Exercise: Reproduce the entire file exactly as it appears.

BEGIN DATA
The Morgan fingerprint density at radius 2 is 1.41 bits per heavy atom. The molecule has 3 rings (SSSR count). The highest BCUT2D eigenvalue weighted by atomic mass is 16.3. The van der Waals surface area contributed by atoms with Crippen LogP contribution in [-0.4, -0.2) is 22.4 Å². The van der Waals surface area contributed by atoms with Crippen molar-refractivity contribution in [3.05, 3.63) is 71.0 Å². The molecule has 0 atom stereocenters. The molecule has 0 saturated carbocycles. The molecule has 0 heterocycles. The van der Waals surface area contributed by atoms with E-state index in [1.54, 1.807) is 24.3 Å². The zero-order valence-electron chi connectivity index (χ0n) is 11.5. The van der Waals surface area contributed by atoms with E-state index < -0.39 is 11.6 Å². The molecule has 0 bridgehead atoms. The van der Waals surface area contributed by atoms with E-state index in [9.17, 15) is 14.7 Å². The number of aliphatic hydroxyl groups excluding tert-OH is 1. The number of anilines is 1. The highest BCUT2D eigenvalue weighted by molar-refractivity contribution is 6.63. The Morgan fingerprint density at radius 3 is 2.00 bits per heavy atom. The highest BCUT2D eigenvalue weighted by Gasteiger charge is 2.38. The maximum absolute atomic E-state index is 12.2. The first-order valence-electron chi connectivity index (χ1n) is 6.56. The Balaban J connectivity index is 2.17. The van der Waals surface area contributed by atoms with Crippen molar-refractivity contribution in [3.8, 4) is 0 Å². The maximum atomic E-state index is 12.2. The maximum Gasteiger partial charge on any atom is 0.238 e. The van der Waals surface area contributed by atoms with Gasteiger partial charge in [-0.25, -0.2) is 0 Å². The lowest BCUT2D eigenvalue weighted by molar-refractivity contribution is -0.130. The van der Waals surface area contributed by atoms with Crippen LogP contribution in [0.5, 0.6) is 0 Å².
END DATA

The Morgan fingerprint density at radius 2 is 1.41 bits per heavy atom. The molecule has 3 rings (SSSR count). The highest BCUT2D eigenvalue weighted by atomic mass is 16.3. The van der Waals surface area contributed by atoms with Crippen LogP contribution in [-0.4, -0.2) is 22.4 Å². The van der Waals surface area contributed by atoms with Crippen molar-refractivity contribution in [3.05, 3.63) is 71.0 Å². The molecule has 0 atom stereocenters. The molecule has 0 saturated carbocycles. The molecule has 0 heterocycles. The van der Waals surface area contributed by atoms with E-state index in [1.54, 1.807) is 24.3 Å². The zero-order valence-electron chi connectivity index (χ0n) is 11.5. The van der Waals surface area contributed by atoms with E-state index < -0.39 is 11.6 Å². The molecule has 0 bridgehead atoms. The van der Waals surface area contributed by atoms with E-state index in [9.17, 15) is 14.7 Å². The number of aliphatic hydroxyl groups excluding tert-OH is 1. The number of anilines is 1. The highest BCUT2D eigenvalue weighted by molar-refractivity contribution is 6.63. The Morgan fingerprint density at radius 3 is 2.00 bits per heavy atom. The highest BCUT2D eigenvalue weighted by Gasteiger charge is 2.38. The maximum absolute atomic E-state index is 12.2. The first-order valence-electron chi connectivity index (χ1n) is 6.56. The Balaban J connectivity index is 2.17. The van der Waals surface area contributed by atoms with Crippen molar-refractivity contribution in [3.8, 4) is 0 Å². The maximum atomic E-state index is 12.2. The maximum Gasteiger partial charge on any atom is 0.238 e. The van der Waals surface area contributed by atoms with Gasteiger partial charge in [-0.25, -0.2) is 0 Å². The lowest BCUT2D eigenvalue weighted by molar-refractivity contribution is -0.130. The van der Waals surface area contributed by atoms with Crippen LogP contribution in [0.5, 0.6) is 0 Å².